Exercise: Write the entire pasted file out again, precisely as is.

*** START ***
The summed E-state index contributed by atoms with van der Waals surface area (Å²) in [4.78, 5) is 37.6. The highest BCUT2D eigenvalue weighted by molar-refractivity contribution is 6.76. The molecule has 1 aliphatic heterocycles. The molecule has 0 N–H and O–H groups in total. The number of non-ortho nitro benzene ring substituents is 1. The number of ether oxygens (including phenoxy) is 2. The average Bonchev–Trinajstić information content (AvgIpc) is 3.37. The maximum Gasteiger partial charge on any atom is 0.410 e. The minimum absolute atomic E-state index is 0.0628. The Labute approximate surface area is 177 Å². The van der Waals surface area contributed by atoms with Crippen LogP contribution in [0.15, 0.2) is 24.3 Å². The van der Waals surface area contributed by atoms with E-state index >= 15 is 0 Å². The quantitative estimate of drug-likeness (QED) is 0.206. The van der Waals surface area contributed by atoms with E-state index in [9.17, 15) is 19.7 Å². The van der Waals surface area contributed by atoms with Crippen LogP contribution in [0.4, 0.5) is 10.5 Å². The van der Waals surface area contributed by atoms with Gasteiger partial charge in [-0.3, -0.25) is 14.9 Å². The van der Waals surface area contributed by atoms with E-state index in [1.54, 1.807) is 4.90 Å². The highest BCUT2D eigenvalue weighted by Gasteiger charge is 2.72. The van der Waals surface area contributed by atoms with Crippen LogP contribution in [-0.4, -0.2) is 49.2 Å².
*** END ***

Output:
The summed E-state index contributed by atoms with van der Waals surface area (Å²) in [4.78, 5) is 37.6. The highest BCUT2D eigenvalue weighted by molar-refractivity contribution is 6.76. The molecule has 1 aliphatic heterocycles. The molecule has 0 N–H and O–H groups in total. The number of non-ortho nitro benzene ring substituents is 1. The number of ether oxygens (including phenoxy) is 2. The average Bonchev–Trinajstić information content (AvgIpc) is 3.37. The maximum Gasteiger partial charge on any atom is 0.410 e. The minimum absolute atomic E-state index is 0.0628. The Labute approximate surface area is 177 Å². The van der Waals surface area contributed by atoms with Crippen LogP contribution in [0.15, 0.2) is 24.3 Å². The van der Waals surface area contributed by atoms with E-state index >= 15 is 0 Å². The quantitative estimate of drug-likeness (QED) is 0.206. The van der Waals surface area contributed by atoms with E-state index in [9.17, 15) is 19.7 Å². The van der Waals surface area contributed by atoms with Crippen LogP contribution in [0.4, 0.5) is 10.5 Å². The van der Waals surface area contributed by atoms with Gasteiger partial charge in [-0.3, -0.25) is 14.9 Å². The van der Waals surface area contributed by atoms with E-state index in [1.54, 1.807) is 4.90 Å². The highest BCUT2D eigenvalue weighted by Gasteiger charge is 2.72. The van der Waals surface area contributed by atoms with Crippen LogP contribution in [-0.4, -0.2) is 49.2 Å².